I love music and our unique culture. There’s nothing else like it in the world. There are no people like New Orleans people. We are more of a big family than a mere population. This is why the last 32-plus years of my life and this business of OffBeat have been devoted to supporting New Orleans and Louisiana music and culture—probably longer than some of our readers are old.
There’s little that I love more than listening to music, and hearing and watching live music. There’s something that’s divine that touches my soul and heals my spirit when I listen to music; music has a healing quality that really, truly exists. And it brings us together in a way that big-money sports does not.
Music is a manifestation of a force outside human perception, something that can be said of all great art. And music is art. Many artists, musicians, writers and other creative folk are not necessarily the greatest human beings. Look at people like Miles Davis, Picasso, Charlie Parker. No matter. Talent—the ability to convey deep feeling in music and art—is simply divine and something we mere untalented mortals can’t understand, only appreciate and marvel at.
When I get the opportunity to experience a festival or a band live these days, it’s incredibly thrilling because it’s a rarer experience than when I was younger. 30-plus years takes its toll, unfortunately, on stamina. But not on appreciation.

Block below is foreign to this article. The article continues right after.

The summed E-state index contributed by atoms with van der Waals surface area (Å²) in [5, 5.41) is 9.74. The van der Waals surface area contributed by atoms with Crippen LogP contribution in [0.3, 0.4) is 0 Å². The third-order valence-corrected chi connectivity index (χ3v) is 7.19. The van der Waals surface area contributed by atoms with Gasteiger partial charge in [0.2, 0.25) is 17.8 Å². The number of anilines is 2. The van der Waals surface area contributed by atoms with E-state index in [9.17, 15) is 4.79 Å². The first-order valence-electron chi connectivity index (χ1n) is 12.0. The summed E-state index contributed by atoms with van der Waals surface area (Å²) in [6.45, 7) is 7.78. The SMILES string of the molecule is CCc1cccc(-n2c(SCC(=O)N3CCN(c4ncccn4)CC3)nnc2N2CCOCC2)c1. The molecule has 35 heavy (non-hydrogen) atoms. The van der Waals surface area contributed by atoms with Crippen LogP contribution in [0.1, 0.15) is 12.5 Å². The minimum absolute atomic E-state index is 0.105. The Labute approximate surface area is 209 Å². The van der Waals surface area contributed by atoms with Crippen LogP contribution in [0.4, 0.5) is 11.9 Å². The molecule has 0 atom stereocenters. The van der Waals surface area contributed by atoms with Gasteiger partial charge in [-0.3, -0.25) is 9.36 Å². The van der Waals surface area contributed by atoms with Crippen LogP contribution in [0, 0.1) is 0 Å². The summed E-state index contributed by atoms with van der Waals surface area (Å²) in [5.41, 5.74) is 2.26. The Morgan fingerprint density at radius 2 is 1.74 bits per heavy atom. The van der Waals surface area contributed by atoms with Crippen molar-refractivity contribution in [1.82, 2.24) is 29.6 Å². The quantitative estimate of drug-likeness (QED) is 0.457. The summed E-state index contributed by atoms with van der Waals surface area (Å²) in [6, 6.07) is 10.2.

It totally puzzles me when I realize how many people in my hometown don’t feel the same way as I—as we at OffBeat—do about music. There’s lip service on music’s importance in our lives and culture, how it’s such a “renewable resource” and how our music “is a gumbo” and how it “bubbles up from the streets” and yada yada yada. Mostly, though, I think it’s background music on the radio, or at a party, or blasting out of a bar as a way to entice drinkers. So sad.
Where is the passion? Doesn’t passion mean that you fight for what you’re most in love with? Let’s put a stop to the BS from the business and media lightweights who don’t really give a damn, and use music as the background to their ability to sell the city or to create click bait.
Who among our readers will actually commit to music? To keeping the traditions alive; to supporting musicians and making it easier for them so they can make a good living and continue to make their art; to creating and supporting music and arts education; to committing to giving musicians more places to play, decent places to live and raise families?
Who will commit to demanding a plan and that it be carried out? Enough of the yada yada yada.